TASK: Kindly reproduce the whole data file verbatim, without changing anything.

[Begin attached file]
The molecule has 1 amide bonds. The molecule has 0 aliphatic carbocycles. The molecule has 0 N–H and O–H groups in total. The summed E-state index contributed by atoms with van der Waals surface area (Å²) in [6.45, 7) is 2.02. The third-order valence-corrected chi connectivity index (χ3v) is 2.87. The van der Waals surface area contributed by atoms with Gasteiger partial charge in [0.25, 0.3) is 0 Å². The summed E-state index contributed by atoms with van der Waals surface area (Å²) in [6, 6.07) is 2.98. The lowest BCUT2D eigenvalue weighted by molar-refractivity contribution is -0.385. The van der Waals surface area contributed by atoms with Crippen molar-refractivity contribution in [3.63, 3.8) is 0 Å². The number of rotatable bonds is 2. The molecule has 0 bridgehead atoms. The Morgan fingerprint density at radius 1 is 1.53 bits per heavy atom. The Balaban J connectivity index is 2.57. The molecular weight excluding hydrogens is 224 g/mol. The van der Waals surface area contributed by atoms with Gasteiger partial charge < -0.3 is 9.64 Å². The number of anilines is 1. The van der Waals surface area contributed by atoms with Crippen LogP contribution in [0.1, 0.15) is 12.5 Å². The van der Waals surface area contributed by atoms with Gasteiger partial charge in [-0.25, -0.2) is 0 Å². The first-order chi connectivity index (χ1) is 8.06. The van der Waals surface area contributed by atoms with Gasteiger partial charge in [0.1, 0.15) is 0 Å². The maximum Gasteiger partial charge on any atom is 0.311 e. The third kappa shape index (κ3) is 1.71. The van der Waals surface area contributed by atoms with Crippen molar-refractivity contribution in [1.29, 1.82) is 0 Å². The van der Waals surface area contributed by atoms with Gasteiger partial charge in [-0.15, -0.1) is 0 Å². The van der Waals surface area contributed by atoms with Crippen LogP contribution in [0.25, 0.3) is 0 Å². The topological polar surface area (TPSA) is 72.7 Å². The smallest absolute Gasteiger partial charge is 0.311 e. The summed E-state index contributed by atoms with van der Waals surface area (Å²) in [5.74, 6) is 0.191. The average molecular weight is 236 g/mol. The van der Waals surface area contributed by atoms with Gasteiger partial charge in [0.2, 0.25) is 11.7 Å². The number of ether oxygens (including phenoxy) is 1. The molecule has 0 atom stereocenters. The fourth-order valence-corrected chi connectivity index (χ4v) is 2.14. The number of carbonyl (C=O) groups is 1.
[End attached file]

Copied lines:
The molecule has 1 amide bonds. The molecule has 0 aliphatic carbocycles. The molecule has 0 N–H and O–H groups in total. The summed E-state index contributed by atoms with van der Waals surface area (Å²) in [6.45, 7) is 2.02. The third-order valence-corrected chi connectivity index (χ3v) is 2.87. The van der Waals surface area contributed by atoms with Gasteiger partial charge in [0.25, 0.3) is 0 Å². The summed E-state index contributed by atoms with van der Waals surface area (Å²) in [6, 6.07) is 2.98. The lowest BCUT2D eigenvalue weighted by molar-refractivity contribution is -0.385. The van der Waals surface area contributed by atoms with Crippen molar-refractivity contribution in [3.63, 3.8) is 0 Å². The number of rotatable bonds is 2. The molecule has 0 bridgehead atoms. The Morgan fingerprint density at radius 1 is 1.53 bits per heavy atom. The Balaban J connectivity index is 2.57. The molecular weight excluding hydrogens is 224 g/mol. The van der Waals surface area contributed by atoms with Gasteiger partial charge < -0.3 is 9.64 Å². The number of anilines is 1. The van der Waals surface area contributed by atoms with Crippen LogP contribution in [0.1, 0.15) is 12.5 Å². The van der Waals surface area contributed by atoms with Gasteiger partial charge in [-0.25, -0.2) is 0 Å². The first-order chi connectivity index (χ1) is 8.06. The van der Waals surface area contributed by atoms with Gasteiger partial charge in [0.1, 0.15) is 0 Å². The maximum Gasteiger partial charge on any atom is 0.311 e. The third kappa shape index (κ3) is 1.71. The van der Waals surface area contributed by atoms with Crippen molar-refractivity contribution in [1.29, 1.82) is 0 Å². The van der Waals surface area contributed by atoms with Gasteiger partial charge in [-0.15, -0.1) is 0 Å². The van der Waals surface area contributed by atoms with Crippen LogP contribution in [0.25, 0.3) is 0 Å². The topological polar surface area (TPSA) is 72.7 Å². The smallest absolute Gasteiger partial charge is 0.311 e. The summed E-state index contributed by atoms with van der Waals surface area (Å²) in [5.74, 6) is 0.191. The average molecular weight is 236 g/mol. The van der Waals surface area contributed by atoms with Gasteiger partial charge in [0.2, 0.25) is 11.7 Å². The number of ether oxygens (including phenoxy) is 1. The molecule has 0 atom stereocenters. The fourth-order valence-corrected chi connectivity index (χ4v) is 2.14. The number of carbonyl (C=O) groups is 1.